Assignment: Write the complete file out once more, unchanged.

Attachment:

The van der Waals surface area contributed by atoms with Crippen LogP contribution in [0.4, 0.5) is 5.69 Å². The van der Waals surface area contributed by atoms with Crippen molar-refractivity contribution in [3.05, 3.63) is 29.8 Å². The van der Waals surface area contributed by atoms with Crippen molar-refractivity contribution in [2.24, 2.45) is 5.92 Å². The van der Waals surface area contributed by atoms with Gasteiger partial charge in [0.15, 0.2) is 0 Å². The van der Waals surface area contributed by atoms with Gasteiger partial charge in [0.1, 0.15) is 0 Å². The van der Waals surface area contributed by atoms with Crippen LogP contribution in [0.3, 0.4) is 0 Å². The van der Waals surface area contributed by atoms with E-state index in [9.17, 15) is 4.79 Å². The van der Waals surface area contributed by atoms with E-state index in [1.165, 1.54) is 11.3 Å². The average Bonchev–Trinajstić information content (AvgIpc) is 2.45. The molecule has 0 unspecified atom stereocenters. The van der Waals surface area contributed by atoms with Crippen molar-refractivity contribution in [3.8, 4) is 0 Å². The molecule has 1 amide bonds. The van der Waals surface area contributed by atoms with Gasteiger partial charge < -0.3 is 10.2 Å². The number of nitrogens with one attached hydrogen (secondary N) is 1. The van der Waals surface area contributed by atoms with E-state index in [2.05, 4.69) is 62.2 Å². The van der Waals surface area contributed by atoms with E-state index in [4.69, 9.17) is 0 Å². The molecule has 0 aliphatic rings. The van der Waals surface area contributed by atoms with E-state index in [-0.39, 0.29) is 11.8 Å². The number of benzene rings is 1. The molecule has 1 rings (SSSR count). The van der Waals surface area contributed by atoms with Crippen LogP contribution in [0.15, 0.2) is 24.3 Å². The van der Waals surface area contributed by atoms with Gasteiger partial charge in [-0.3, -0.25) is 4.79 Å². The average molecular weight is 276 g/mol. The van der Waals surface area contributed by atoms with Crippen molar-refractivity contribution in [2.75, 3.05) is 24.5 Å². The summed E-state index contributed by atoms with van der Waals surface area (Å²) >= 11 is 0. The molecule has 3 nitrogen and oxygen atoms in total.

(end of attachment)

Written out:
The van der Waals surface area contributed by atoms with Crippen LogP contribution in [0.4, 0.5) is 5.69 Å². The van der Waals surface area contributed by atoms with Crippen molar-refractivity contribution in [3.05, 3.63) is 29.8 Å². The van der Waals surface area contributed by atoms with Crippen molar-refractivity contribution in [2.24, 2.45) is 5.92 Å². The van der Waals surface area contributed by atoms with Gasteiger partial charge in [0.15, 0.2) is 0 Å². The van der Waals surface area contributed by atoms with Gasteiger partial charge in [0.1, 0.15) is 0 Å². The van der Waals surface area contributed by atoms with Crippen LogP contribution in [0.3, 0.4) is 0 Å². The van der Waals surface area contributed by atoms with E-state index in [9.17, 15) is 4.79 Å². The van der Waals surface area contributed by atoms with E-state index in [1.165, 1.54) is 11.3 Å². The average Bonchev–Trinajstić information content (AvgIpc) is 2.45. The molecule has 0 unspecified atom stereocenters. The van der Waals surface area contributed by atoms with Crippen molar-refractivity contribution in [3.8, 4) is 0 Å². The molecule has 1 amide bonds. The van der Waals surface area contributed by atoms with Gasteiger partial charge < -0.3 is 10.2 Å². The number of nitrogens with one attached hydrogen (secondary N) is 1. The van der Waals surface area contributed by atoms with E-state index in [2.05, 4.69) is 62.2 Å². The van der Waals surface area contributed by atoms with E-state index in [4.69, 9.17) is 0 Å². The molecule has 0 aliphatic rings. The van der Waals surface area contributed by atoms with E-state index in [-0.39, 0.29) is 11.8 Å². The number of benzene rings is 1. The molecule has 1 rings (SSSR count). The van der Waals surface area contributed by atoms with Crippen LogP contribution in [0.15, 0.2) is 24.3 Å². The van der Waals surface area contributed by atoms with Gasteiger partial charge in [-0.3, -0.25) is 4.79 Å². The average molecular weight is 276 g/mol. The van der Waals surface area contributed by atoms with Crippen molar-refractivity contribution in [2.75, 3.05) is 24.5 Å². The summed E-state index contributed by atoms with van der Waals surface area (Å²) >= 11 is 0. The molecule has 3 nitrogen and oxygen atoms in total.